The neurovascular unit (NVU) is composed of vascular cells, glia, and neurons that form the basic component of the blood brain barrier. This intricate structure rapidly adjusts cerebral blood flow to match the metabolic needs of brain activity. However, the NVU is exquisitely sensitive to damage and displays limited repair after a stroke. To effectively treat stroke, it is therefore considered crucial to both protect and repair the NVU. Mitochondrial calcium (Ca2+) uptake supports NVU function by buffering Ca2+ and stimulating energy production. However, excessive mitochondrial Ca2+ uptake causes toxic mitochondrial Ca2+ overloading that triggers numerous cell death pathways which destroy the NVU. Mitochondrial damage is one of the earliest pathological events in stroke. Drugs that preserve mitochondrial integrity and function should therefore confer profound NVU protection by blocking the initiation of numerous injury events. We have shown that mitochondrial Ca2+ uptake and efflux in the brain are mediated by the mitochondrial Ca2+ uniporter complex (MCUcx) and sodium/Ca2+/lithium exchanger (NCLX), respectively. Moreover, our recent pharmacological studies have demonstrated that MCUcx inhibition and NCLX activation suppress ischemic and excitotoxic neuronal cell death by blocking mitochondrial Ca2+ overloading. These findings suggest that combining MCUcx inhibition with NCLX activation should markedly protect the NVU. In terms of promoting NVU repair, nuclear hormone receptor activation is a promising approach. Retinoid X receptor (RXR) and thyroid hormone receptor (TR) agonists activate complementary transcriptional programs that stimulate mitochondrial biogenesis, suppress inflammation, and enhance the production of new vascular cells, glia, and neurons. RXR and TR agonism should thus further improve the clinical benefits of MCUcx inhibition and NCLX activation by increasing NVU repair. However, drugs that either inhibit the MCUcx, or stimulate the NCLX, or activate the RXR or TR, suffer from adverse effects caused by undesired actions on healthy tissues. To overcome this problem, we describe the use of nanoparticle drug formulations that preferentially target metabolically compromised and damaged NVUs after an ischemic or hemorrhagic stroke. These nanoparticle-based approaches have the potential to improve clinical safety and efficacy by maximizing drug delivery to diseased NVUs and minimizing drug exposure in healthy brain and peripheral tissues.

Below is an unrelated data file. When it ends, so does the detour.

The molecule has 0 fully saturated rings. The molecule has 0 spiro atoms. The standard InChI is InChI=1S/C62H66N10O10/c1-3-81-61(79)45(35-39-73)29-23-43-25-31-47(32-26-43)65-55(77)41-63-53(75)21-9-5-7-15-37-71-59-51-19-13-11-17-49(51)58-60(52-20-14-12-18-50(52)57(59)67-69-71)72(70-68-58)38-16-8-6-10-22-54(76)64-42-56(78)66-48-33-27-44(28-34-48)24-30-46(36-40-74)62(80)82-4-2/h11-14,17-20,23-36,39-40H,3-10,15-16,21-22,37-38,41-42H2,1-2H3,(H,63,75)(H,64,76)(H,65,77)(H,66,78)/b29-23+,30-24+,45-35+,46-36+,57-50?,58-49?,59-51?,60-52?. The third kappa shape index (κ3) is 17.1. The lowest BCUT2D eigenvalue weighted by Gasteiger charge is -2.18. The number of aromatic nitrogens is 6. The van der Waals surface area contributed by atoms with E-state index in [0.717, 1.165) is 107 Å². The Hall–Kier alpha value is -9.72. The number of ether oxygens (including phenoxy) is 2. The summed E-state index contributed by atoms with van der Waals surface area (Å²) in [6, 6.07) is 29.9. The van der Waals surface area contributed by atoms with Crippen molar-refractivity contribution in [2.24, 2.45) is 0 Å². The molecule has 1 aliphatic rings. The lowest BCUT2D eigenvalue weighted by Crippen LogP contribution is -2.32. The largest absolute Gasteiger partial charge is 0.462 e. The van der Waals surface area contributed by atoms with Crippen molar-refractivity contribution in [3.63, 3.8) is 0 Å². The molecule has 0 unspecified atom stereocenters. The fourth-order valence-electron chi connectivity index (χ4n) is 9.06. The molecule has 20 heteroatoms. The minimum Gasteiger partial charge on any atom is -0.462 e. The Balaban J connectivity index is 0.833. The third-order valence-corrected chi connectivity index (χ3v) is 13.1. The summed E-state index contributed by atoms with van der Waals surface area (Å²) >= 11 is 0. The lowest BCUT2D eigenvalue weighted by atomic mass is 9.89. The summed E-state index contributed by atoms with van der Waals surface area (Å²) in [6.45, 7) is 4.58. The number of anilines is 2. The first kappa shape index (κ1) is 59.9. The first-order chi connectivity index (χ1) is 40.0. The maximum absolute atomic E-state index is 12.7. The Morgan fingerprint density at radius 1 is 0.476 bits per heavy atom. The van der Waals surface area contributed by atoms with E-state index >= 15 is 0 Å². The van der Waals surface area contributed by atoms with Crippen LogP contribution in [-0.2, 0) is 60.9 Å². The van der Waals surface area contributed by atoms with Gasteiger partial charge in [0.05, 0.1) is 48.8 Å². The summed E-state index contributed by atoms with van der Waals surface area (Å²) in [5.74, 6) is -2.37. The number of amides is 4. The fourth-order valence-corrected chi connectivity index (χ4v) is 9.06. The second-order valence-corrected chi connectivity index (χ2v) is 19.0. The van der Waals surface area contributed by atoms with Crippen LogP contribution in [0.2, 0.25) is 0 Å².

- mitochondrial calcium uniporter
- neurovascular unit
- retinoid X receptor
- sodium/calcium/lithium exchanger
- thyroid hormone receptor
ASJC Scopus subject areas
- Cellular and Molecular Neuroscience